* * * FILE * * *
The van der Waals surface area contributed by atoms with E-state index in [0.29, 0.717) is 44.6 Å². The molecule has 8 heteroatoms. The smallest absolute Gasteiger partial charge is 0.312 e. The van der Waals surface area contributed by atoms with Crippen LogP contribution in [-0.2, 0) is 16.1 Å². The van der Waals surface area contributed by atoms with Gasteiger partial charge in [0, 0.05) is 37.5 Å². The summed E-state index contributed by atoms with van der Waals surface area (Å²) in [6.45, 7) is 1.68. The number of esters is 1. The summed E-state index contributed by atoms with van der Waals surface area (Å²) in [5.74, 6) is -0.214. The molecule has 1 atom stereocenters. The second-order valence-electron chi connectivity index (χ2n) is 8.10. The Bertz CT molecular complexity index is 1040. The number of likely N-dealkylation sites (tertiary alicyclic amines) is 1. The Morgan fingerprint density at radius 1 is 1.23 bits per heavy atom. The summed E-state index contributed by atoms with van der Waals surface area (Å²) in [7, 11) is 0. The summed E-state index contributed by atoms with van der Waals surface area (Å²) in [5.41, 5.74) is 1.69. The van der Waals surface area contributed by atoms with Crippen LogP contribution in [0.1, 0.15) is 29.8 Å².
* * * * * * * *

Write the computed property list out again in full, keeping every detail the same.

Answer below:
The van der Waals surface area contributed by atoms with E-state index in [0.29, 0.717) is 44.6 Å². The molecule has 8 heteroatoms. The smallest absolute Gasteiger partial charge is 0.312 e. The van der Waals surface area contributed by atoms with Crippen LogP contribution in [-0.2, 0) is 16.1 Å². The van der Waals surface area contributed by atoms with Gasteiger partial charge in [0, 0.05) is 37.5 Å². The summed E-state index contributed by atoms with van der Waals surface area (Å²) in [6.45, 7) is 1.68. The number of esters is 1. The summed E-state index contributed by atoms with van der Waals surface area (Å²) in [5.74, 6) is -0.214. The molecule has 1 atom stereocenters. The second-order valence-electron chi connectivity index (χ2n) is 8.10. The Bertz CT molecular complexity index is 1040. The number of likely N-dealkylation sites (tertiary alicyclic amines) is 1. The Morgan fingerprint density at radius 1 is 1.23 bits per heavy atom. The summed E-state index contributed by atoms with van der Waals surface area (Å²) in [7, 11) is 0. The summed E-state index contributed by atoms with van der Waals surface area (Å²) in [5.41, 5.74) is 1.69. The van der Waals surface area contributed by atoms with Crippen LogP contribution in [0.1, 0.15) is 29.8 Å².